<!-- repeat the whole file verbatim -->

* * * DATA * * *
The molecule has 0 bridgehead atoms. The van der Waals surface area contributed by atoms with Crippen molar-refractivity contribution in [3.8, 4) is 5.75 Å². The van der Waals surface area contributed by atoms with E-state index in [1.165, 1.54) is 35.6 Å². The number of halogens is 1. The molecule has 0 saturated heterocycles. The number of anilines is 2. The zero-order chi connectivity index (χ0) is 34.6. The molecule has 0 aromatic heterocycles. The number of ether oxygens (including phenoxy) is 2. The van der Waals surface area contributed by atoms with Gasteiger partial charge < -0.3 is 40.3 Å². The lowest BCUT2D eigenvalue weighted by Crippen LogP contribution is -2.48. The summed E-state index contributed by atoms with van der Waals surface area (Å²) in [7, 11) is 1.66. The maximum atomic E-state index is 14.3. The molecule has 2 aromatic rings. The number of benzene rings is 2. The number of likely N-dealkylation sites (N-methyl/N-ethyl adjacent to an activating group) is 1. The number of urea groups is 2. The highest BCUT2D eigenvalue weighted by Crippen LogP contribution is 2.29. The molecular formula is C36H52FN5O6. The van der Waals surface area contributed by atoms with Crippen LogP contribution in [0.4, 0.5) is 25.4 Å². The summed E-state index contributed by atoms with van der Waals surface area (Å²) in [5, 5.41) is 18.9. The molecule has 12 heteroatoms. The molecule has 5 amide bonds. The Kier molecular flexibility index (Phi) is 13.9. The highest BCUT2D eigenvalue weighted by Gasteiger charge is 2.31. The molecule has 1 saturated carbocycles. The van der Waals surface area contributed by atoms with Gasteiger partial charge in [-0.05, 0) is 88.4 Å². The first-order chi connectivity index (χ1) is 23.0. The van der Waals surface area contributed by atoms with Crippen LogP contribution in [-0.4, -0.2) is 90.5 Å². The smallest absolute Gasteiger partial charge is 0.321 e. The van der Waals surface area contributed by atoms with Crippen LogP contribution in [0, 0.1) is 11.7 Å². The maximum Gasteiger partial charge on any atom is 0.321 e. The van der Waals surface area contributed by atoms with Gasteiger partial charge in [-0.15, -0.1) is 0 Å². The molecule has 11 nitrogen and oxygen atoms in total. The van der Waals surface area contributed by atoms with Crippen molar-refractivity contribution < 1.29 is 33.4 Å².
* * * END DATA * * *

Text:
The molecule has 0 bridgehead atoms. The van der Waals surface area contributed by atoms with Crippen molar-refractivity contribution in [3.8, 4) is 5.75 Å². The van der Waals surface area contributed by atoms with E-state index in [1.165, 1.54) is 35.6 Å². The number of halogens is 1. The molecule has 0 saturated heterocycles. The number of anilines is 2. The zero-order chi connectivity index (χ0) is 34.6. The molecule has 0 aromatic heterocycles. The number of ether oxygens (including phenoxy) is 2. The van der Waals surface area contributed by atoms with Gasteiger partial charge < -0.3 is 40.3 Å². The lowest BCUT2D eigenvalue weighted by Crippen LogP contribution is -2.48. The summed E-state index contributed by atoms with van der Waals surface area (Å²) in [7, 11) is 1.66. The maximum atomic E-state index is 14.3. The molecule has 2 aromatic rings. The number of benzene rings is 2. The number of likely N-dealkylation sites (N-methyl/N-ethyl adjacent to an activating group) is 1. The number of urea groups is 2. The highest BCUT2D eigenvalue weighted by Crippen LogP contribution is 2.29. The molecular formula is C36H52FN5O6. The van der Waals surface area contributed by atoms with Crippen LogP contribution in [0.4, 0.5) is 25.4 Å². The summed E-state index contributed by atoms with van der Waals surface area (Å²) in [5, 5.41) is 18.9. The molecule has 12 heteroatoms. The molecule has 5 amide bonds. The Kier molecular flexibility index (Phi) is 13.9. The highest BCUT2D eigenvalue weighted by Gasteiger charge is 2.31. The molecule has 1 saturated carbocycles. The van der Waals surface area contributed by atoms with Gasteiger partial charge in [-0.05, 0) is 88.4 Å². The first-order chi connectivity index (χ1) is 23.0. The van der Waals surface area contributed by atoms with Crippen LogP contribution in [-0.4, -0.2) is 90.5 Å². The smallest absolute Gasteiger partial charge is 0.321 e. The van der Waals surface area contributed by atoms with Crippen LogP contribution in [0, 0.1) is 11.7 Å². The maximum Gasteiger partial charge on any atom is 0.321 e. The van der Waals surface area contributed by atoms with Gasteiger partial charge in [-0.15, -0.1) is 0 Å². The molecule has 11 nitrogen and oxygen atoms in total. The van der Waals surface area contributed by atoms with Crippen molar-refractivity contribution < 1.29 is 33.4 Å².